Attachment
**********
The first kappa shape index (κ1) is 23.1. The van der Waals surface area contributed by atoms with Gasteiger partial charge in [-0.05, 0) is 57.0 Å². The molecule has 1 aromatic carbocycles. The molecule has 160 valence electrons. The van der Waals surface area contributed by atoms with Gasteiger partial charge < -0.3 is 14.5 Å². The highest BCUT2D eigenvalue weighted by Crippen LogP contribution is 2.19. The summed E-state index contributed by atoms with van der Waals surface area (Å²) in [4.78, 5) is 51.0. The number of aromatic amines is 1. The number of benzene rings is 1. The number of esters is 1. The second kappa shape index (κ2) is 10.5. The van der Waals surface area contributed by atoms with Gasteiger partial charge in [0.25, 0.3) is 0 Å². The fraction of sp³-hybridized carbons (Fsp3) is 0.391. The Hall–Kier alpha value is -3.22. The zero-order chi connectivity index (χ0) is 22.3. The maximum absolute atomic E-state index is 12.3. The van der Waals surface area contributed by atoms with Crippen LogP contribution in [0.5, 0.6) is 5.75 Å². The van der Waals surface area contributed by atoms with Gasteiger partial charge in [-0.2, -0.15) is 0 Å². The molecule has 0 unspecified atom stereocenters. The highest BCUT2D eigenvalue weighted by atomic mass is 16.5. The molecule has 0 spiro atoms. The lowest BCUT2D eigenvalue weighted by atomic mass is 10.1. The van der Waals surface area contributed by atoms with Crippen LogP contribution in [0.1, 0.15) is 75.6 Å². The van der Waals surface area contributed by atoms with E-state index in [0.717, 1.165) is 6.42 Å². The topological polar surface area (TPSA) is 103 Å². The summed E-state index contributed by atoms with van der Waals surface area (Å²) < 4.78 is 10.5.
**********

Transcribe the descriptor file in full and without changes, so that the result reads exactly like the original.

The first kappa shape index (κ1) is 23.1. The van der Waals surface area contributed by atoms with Gasteiger partial charge in [-0.05, 0) is 57.0 Å². The molecule has 1 aromatic carbocycles. The molecule has 160 valence electrons. The van der Waals surface area contributed by atoms with Gasteiger partial charge < -0.3 is 14.5 Å². The highest BCUT2D eigenvalue weighted by Crippen LogP contribution is 2.19. The summed E-state index contributed by atoms with van der Waals surface area (Å²) in [4.78, 5) is 51.0. The number of aromatic amines is 1. The number of benzene rings is 1. The number of esters is 1. The second kappa shape index (κ2) is 10.5. The van der Waals surface area contributed by atoms with Gasteiger partial charge in [0.25, 0.3) is 0 Å². The fraction of sp³-hybridized carbons (Fsp3) is 0.391. The Hall–Kier alpha value is -3.22. The zero-order chi connectivity index (χ0) is 22.3. The maximum absolute atomic E-state index is 12.3. The van der Waals surface area contributed by atoms with Crippen LogP contribution in [0.5, 0.6) is 5.75 Å². The van der Waals surface area contributed by atoms with Gasteiger partial charge in [-0.2, -0.15) is 0 Å². The molecule has 0 unspecified atom stereocenters. The highest BCUT2D eigenvalue weighted by atomic mass is 16.5. The molecule has 0 spiro atoms. The lowest BCUT2D eigenvalue weighted by atomic mass is 10.1. The van der Waals surface area contributed by atoms with Crippen LogP contribution in [0.1, 0.15) is 75.6 Å². The van der Waals surface area contributed by atoms with E-state index in [0.717, 1.165) is 6.42 Å². The topological polar surface area (TPSA) is 103 Å². The summed E-state index contributed by atoms with van der Waals surface area (Å²) < 4.78 is 10.5.